“I hate directors who take themselves very seriously. I think this is ridiculous.” The enfant terrible of German arthouse cinema, the writer/director Jörg Buttgereit is softly spoken and personable in an onstage interview conducted by Arrow’s Ewan Cant this year at the Offscreen Film Festival, an incongruous contrast to the notorious films with which he made his name.
1987’s Nekromantik, 1990’s short story anthology Der Todesking and 1991’s Nekromantik 2 all having received prestige releases by Arrow Films, they now turn their attention to his fourth feature, 1993’s Schramm, sometimes given the subtitle Into the Mind of a Serial Killer.
Perhaps predictably, any insight into the personal psychoses of taxi driver Lothar Schramm (punk musician Florian Koerner von Gustorf) is unlikely to be enlightening or comforting; a loner with obsessive compulsions of radical self-harm, does he act out his violent fantasies on strangers, the religious evangelists who knock at his door one night, to protect himself?
His unspoken affection for his neighbour Marianne (Nekromantik 2‘s Monika M) undeniable, she is apparently oblivious to his twisted desire or the outlets for his frustration, asking him to drive her to an engagement for a group of wealthy elder gentlemen of specific requirements and wait outside, later thanking him by taking him to dinner and paying with the money she has earned.
The divide between his public and private lives exposed and examined by Buttgereit, Schramm kills his victims with knife and hammer then arranges them, naked and atop each other, coated in blood, then calmly repaints his living room where the blood has splattered, yet beyond the walls of his humble apartment he is unremarkable, nondescript.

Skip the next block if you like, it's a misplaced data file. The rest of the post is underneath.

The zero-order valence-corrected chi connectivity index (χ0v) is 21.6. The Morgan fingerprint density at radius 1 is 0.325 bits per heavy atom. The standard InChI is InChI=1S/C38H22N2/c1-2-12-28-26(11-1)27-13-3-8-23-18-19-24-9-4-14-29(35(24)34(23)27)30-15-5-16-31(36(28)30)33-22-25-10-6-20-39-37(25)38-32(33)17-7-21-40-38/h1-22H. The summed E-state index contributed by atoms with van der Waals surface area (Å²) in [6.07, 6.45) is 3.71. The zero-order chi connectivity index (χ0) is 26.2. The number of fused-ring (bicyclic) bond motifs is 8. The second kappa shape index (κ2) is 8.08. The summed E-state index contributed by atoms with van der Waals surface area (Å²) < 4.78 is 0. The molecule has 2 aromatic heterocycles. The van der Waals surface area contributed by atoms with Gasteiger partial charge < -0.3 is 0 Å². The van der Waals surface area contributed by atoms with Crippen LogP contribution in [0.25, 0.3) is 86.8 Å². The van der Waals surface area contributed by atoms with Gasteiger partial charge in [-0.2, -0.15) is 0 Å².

Buttgereit’s most explicit and experimental film, a man whose fantasies fixate on movement and connection but who consciously isolates himself and remains motionless, trying to peer inside his own mind and literally nailing himself to a chair at one point, it is a disorienting and disjointed journey of eroticism and mutilation, but although it is not as transgressive as Nekromantik this does not make it an easy watch.
Typically, Buttgereit presents without judgement: the “lipstick killer” Schramm is in an odd way the protector of Marianne, and without him it is implied that her return engagement to the men who dressed her as a gender-swapped Hitler Youth volunteer pushes beyond her agreed boundaries; he betrayed the trust between them, but they both pay the price.
With short films by Buttgereit, a recent onstage interview, commentaries, an archive “making of” which demonstrates how much effort was expended despite the minimal resources and other supporting material on the disc, the most interesting is the “sequel” to Shramm by Robert Morgan, Tomorrow I Will Be Dirt, no less disturbing than the feature for being stop-motion animation, possibly more ominous for concentrating the images of the film into an accelerated timeframe.